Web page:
Divinity Students Ask End of 4-D Exemption
Students from 12 Eastern divinity schools have decided to fight for the abolition of the 4-D exemption, which keeps both divinity students and clergy out of the draft.
The resolution was narrowly passed over strong opposition at a conference at the Divinity School during the weekend.
It was also revealed at the conference that a letter to Secretary of Defense Robert S. McNamara protesting the war in Vietnam has been signed by over 1000 seminarians as well as by Samuel B. Miller, Dean of Harvard Divinity School and other religious leaders. The letter, written by students from Union Theological Seminary of New York, will be mailed to McNamara within the next few weeks.
The students at the conference, however, side-stepped disobedience and rejected proposals made recently by William S. Coffin, chaplain at Yale, that Divinity students had in their draft cards and refuse to cooperate with the draft.
They did urge that seminarians involve themselves in the "Vietnam Summer" community organizing project which Rev. Martin Luther King Jr. endorsed yesterday. In the conference's private work-shops, it was learned, students argued that civil disobedience at the present time would only drive moderates away from anti-war sentiment.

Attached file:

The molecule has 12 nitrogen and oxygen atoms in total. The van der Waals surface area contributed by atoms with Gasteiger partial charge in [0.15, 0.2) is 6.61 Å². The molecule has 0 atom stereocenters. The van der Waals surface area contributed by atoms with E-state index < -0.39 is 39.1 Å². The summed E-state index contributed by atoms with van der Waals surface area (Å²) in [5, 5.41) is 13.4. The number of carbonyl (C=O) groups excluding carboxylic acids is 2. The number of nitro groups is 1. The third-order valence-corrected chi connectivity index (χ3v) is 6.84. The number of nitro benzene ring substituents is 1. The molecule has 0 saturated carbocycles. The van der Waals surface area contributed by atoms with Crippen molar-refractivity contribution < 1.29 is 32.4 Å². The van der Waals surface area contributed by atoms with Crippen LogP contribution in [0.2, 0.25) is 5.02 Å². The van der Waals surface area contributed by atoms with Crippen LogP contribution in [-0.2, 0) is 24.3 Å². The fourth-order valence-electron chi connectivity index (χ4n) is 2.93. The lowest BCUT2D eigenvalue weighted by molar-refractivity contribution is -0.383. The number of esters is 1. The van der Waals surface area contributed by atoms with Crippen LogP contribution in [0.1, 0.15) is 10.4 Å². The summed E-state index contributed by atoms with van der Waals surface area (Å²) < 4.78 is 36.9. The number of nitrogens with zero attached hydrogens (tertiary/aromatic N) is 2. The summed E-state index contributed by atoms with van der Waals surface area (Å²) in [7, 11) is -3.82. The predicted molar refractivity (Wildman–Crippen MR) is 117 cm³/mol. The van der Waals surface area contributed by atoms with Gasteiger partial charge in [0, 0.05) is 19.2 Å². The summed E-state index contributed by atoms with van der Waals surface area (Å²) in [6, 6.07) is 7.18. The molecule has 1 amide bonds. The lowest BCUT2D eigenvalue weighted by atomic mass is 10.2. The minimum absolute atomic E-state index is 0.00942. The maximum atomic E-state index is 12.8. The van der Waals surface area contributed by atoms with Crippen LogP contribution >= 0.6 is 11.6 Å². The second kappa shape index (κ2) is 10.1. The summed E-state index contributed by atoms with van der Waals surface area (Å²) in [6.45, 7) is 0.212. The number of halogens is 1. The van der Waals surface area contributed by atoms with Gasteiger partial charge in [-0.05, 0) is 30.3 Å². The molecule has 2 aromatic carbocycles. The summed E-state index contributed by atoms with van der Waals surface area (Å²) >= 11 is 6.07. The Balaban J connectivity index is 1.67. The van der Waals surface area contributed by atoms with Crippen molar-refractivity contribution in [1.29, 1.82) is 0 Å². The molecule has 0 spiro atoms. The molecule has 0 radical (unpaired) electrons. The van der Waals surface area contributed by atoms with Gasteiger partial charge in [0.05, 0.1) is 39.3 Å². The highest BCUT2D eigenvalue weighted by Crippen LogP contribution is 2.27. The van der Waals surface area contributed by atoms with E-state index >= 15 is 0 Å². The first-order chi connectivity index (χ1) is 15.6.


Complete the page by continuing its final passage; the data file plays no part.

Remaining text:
The most heated discussion centered around the abolition of the draft exemption, which passed by only four votes. Representatives from New York Theological Seminary, strongly in favor of the exemption, said they would refuse to sign any paper drawn up at the conference. They proposed instead a resolution to make 4-D status voluntary.
The conference did not prescribe any specific course of action for Divinity students and clergymen if the exemption was abolished.
But they made it clear that they were strongly in favor of amending draft law so that people who object only to the war in Vietnam -- and not to war in general -- can be classified as conscientious objectors.
The delegates also did not come up with any specific plan for getting rid of the exemption, and admitted that abolish it would be difficult. (President Johnson specifically endorsed the 4-D exemption in his recent speech on the Marshall Report.) But students from Harvard who took part in the conference are now working on a detailed position paper that will be sent to 10,000 clergymen and divinity students across the country.